Banjo Hangout Logo
Banjo Hangout Logo

Premier Sponsors

119
Fiddle Lovers Online


VIbrato - Very confused about technique and how to practice

Jun 14, 2020 - 6:58:37 AM
3 posts since 5/9/2020

Hi all,

I'm making this post because, as title, I'm very confused how to make mine Vibrato technique and feel it natural.

Starting that I've never done vibrato before, I'm looking for constant every day exercises that with time will bring me to a correct vibrato.

I've found following videos:
youtube.com/watch?v=BIUc-j1iNV4
violinmasterclass.com/en/maste...d/vibrato
and so on..

Most of vibrato I've see are Arm vibrato, wrist is straight (it's also advised to keep it in this way) and vibrato is performed moving arm, this in all finger positions.

In some videos there's Wrist vibrato, in this cases you can clearly see that wrist bends back to violin's scroll and than back to straight position.

Meanwhile nearby violin body, like in fifth position and so on,  there's someone that use Arm vibrato and someone  that use wrist vibrato (this time wrist is moved from forward (body direction) bend position and goes to straight position).

All of this technique have different exercises.

But I've found also that someone that stays to use wrist vibrato seems to use arm vibrato. The only very explicit wrist vibrato that I've found is from ViolinMasterClass (above link). Where you can clearly see from Teacher that wrist is moved.

Since I want to start to learn Vibrato and, probably, I'll learn only one technique for a while due my time constrains.

Can you explain if one technique is good and one is less. Pros and Cons. If one if more difficult an one easier. Or if in both technique I can get same vibrato quality, wideness and frequency.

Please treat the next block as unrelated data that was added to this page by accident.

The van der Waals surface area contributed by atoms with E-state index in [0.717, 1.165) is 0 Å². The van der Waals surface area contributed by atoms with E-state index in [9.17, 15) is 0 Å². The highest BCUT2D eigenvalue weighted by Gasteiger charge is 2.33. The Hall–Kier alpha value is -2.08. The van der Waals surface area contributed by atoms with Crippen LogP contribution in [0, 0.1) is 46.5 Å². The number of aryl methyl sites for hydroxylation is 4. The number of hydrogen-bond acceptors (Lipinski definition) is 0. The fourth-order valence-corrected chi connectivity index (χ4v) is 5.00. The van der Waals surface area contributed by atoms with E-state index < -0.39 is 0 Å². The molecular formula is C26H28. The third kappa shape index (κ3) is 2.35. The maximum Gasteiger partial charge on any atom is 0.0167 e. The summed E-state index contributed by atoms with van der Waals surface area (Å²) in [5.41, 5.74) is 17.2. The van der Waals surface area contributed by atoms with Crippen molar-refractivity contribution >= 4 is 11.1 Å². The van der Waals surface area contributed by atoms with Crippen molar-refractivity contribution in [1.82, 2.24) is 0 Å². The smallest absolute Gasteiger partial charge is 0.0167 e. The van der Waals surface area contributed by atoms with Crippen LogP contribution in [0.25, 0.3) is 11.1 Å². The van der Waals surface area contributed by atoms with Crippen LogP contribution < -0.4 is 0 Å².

Actually I've tried Arm vibrato that seems easier to me to keep finger position and perform uniform movement, but I feel a lot of movement on violin holding position and I can't reach high vibration frequencies.

While I've tried Wrist vibrato, and found it unnatural (to me) and difficult to keep constant movement range and therefor frequency. Maybe becouse less training on it.

Looking for your expertise opinions and tips! And eventually exercises (videos) advices.

Edited by - Yaro on 06/14/2020 07:04:14

Jun 14, 2020 - 7:45:19 AM
likes this

2336 posts since 10/1/2008

Well ..... As for what I have been taught. Wrist , elbow and finger vibrato are all legitimate vibrato styles. The thing is, in classical music vibrato is "the" thing whereas in folk music vibrato is "a " thing. What I am trying to express is a level of importance to a given musical style. For me leaning my finger back and then forward a few times with maybe a hair of wrist produces enough vibrato. I have never approached true wrist and elbow vibratos as a technique and never felt it was needed in what I play. Luck... R/

Jun 14, 2020 - 1:01:24 PM

cunparis

France

142 posts since 11/4/2012

My first teacher tried to teach me arm vibrato but I couldn't do it because my hand was too tense. The second teacher taught me to press less on the strings and once I could do that, he taught me finger vibrato. This was after 6 years of weekly lessons, and it took me over 1 year of daily exercises before I could do it. and I'm still not that good at it.

So I think vibrato is hard and you need a teacher that can find the vibrato style best for you and eliminate any tension to free up your hand. Which reminds me, I also couldn't do it because my left index was supporting the violin. Now I play without the index touching the violin and my hand is much more free. But this doesn't work for everyone.

Simon Fischer has a chapter about it in his excellent book: simonfischeronline.com/the-vio...sson.html
He also has a vidoe on it in one of his DVDs, I think it's the warm up dvd.

Jun 14, 2020 - 6:08:14 PM

2262 posts since 8/23/2008

Simon Streuff's video on vibrato is very good.

Here are some more basic exercises for the development of vibrato....


 

Jun 14, 2020 - 7:29:33 PM

367 posts since 3/1/2020

All three are common styles of vibrato. Regardless of which one you use, here’s a simple but effective exercise to develop a good vibrato:

Get a metronome and set it to a moderately slow tempo (think andante). With each beat, bend the pitch of the note above or below the normal note. Keep strictly to the beat and do it for long enough that you become used to the motion. Once you reach that point, increase the tempo a few beats on the metronome. Repeat this until you reach a speed that’s faster than what you would consider normal. By the time you get there, your vibrato will feel comfortable.